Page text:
var httpResult = await client.GetAsync(ConfigurationManager.AppSettings["GetKolonialProductUri"] + "&barcode=" + barcode);
if (httpResult.IsSuccessStatusCode)
var json = await httpResult.Content.ReadAsStringAsync();
if (json != null)
return JsonConvert.DeserializeObject<KolonialProduct>(json);
return null;

As can be seen in the Run method, all that’s left to do when the product exists, is to add it to the cart. This is done by POSTing to the /cart/items endpoint:

public static async Task AddProductToCartAsync(HttpClient httpClient, KolonialProduct kolonialProduct, TraceWriter log)
var productsJson = JsonConvert.SerializeObject(
new { items = new []{ new { product_id = kolonialProduct.Id, quantity = 1 } }});
log.Info($"Updating Kolonial with {productsJson}");
var response = await httpClient.PostAsync(
new StringContent(productsJson, Encoding.UTF8, "application/json"));

That’s all there is to it.

Dev notes

I tried setting the project up in Visual Studio, but the development experience for Azure Functions leaves a lot to be desired (the tools are still in beta), so I ended up coding the function in the function portal.

Testing a storage queue triggered function is actually pretty easy. I used the Azure Storage Explorer to manually add entries to the queue when developing.

When working with REST APIs, I like to have strongly typed models to work with. An easy way to create them, is the paste example JSON responses into, which will create C# classes for you.

OData Web APIs with AutoMapper 3

When developing an API on top of a domain layer, we rarely want to expose the actual domain objects to the API consumers. Rather, it is usually a matter of presenting the consumers with a subset of the domain object’s properties or a DTO/model object representing a composite of multiple domain objects.

Although the combination of OData and Entity Framework does provide some control of the presentation of the objects returned, it quickly falls apart when more advanced combinations and composites are needed. This meant that, to me, OData via .NET Web Api was not a viable alternative in most of my real world (read: customer) projects.

Enter AutoMapper. It has been an invaluable part of my development arsenal for quite some time, and the introduction of LINQ functionality in its latest incarnation makes an already awesome library even better. The LINQ support means that AutoMapper no longer populates the source objects completely, skipping any properties which aren’t needed for the mapping to the destination type. In other words, sensibly designed DTOs and some careful mapping configuration is all that’s needed to create an effective OData API.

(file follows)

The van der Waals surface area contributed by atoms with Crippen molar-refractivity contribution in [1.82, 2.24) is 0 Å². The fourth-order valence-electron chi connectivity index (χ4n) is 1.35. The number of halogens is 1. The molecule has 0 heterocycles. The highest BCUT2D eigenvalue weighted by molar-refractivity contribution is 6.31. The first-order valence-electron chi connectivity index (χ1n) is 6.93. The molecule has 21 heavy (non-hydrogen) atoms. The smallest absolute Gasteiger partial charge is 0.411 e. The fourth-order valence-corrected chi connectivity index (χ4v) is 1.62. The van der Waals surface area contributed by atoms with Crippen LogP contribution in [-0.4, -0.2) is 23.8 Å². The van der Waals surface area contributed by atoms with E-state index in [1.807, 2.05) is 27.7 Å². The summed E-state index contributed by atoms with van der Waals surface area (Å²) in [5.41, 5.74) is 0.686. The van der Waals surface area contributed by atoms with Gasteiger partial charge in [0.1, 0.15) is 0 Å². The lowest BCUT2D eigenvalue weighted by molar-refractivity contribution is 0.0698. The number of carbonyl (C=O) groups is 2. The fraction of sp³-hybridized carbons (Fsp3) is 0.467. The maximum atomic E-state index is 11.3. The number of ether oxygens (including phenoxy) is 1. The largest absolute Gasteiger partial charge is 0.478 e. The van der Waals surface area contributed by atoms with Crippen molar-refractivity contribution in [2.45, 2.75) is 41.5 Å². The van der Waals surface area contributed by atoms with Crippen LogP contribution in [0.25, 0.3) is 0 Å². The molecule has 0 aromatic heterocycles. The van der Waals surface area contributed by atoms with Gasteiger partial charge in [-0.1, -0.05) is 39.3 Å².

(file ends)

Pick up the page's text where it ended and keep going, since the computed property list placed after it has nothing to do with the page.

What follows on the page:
Given the domain object below:

[gist /]

An ordinary domain object, containing a couple of properties we are not likely to want to expose over an OData API. It would be a horrible idea to expose the Image byte array, and there’s no need to expose the user who added the movie to the database, either. For this examples’s sake, we will limit the OData presentation of a movie to its Id, Title and Year Of Release.

[gist /]

The mapping profile needs to be configured, and that’s typically done in a separate class inheriting from AutoMapper.Profile. AutoMapper does a good job of matching and mapping properties which share names, but has to be told that we just want the year part of the release date: [gist /]

When that’s done, we merely need to set up an OData controller to delivery Movie objects over OData, and create a service and repository to bring the objects from the database to the controller. The Service, in this example called «MovieService», fetches the domain objects from an instance of the MovieRepository class. This layering might seem a bit contrived in our simple example, but it should prove that this technique is viable in a real world multi-layered architecture.

[gist /] [gist /]

I will skip the configuration of the actual OData endpoint, but I have more or less copied it verbatim from In addition, a visual studio 2012 project containing a runnable version of the code in this article is available on GitHub:

The most interesting part of this example, at least for those of us familiar with AutoMapper v2, is this line in the service: [gist /]
In version 2, it would most likely look like this instead: [gist /]

The difference is the Project().To()-syntax, which ensures that only the property values needed for the mapping are retrieved from the domain objects (and, by extension, the database), The OData endpoint now returns the Title and the Year of Release:

List of all the movies in the database
All movies in the database

SQL Express Profiler proves that the LINQ/AutoMapper/Entity Framework combination leads to an SQL query fetching just the properties needed:

LINQ-generated SQL.
LINQ-generated SQL.

If we try to fetch all Movies starting with a “D”, this is what happens:


And the SQL generated to fetch the objects is still as slim as possible.

How about adding elements to the Movie model which aren’t part of the Movie domain object? No problem, we’ll first extend the Model:

[gist /]

And then give AutoMapper a hand setting up the properties it’s not able to figure out itself:

[gist /]

This leads to more data being returned when getting the same URL as previously:


And even though the SQL’s complexity increases, it’s still limited to the properties/fields it actually needs:


Hopefully, these examples will give you an idea of how the combination of Entity Framework (and other ORMs) and AutoMapper is a powerful and productive combination. If OData fits the use case, devs can focus on the throttling and security side of things, and let the API consumers themselves decide how they search.

There are some security issues which must be addressed in a production system which I haven’t covered in this article. There is an abundance of advice and tutorials on that topic all around the internet. is a good starting point.

I have not yet had the time to experiment with how the OData $expand option can be used within the context of EF/LINQ and AutoMapper.


* For a discussion on the topic, see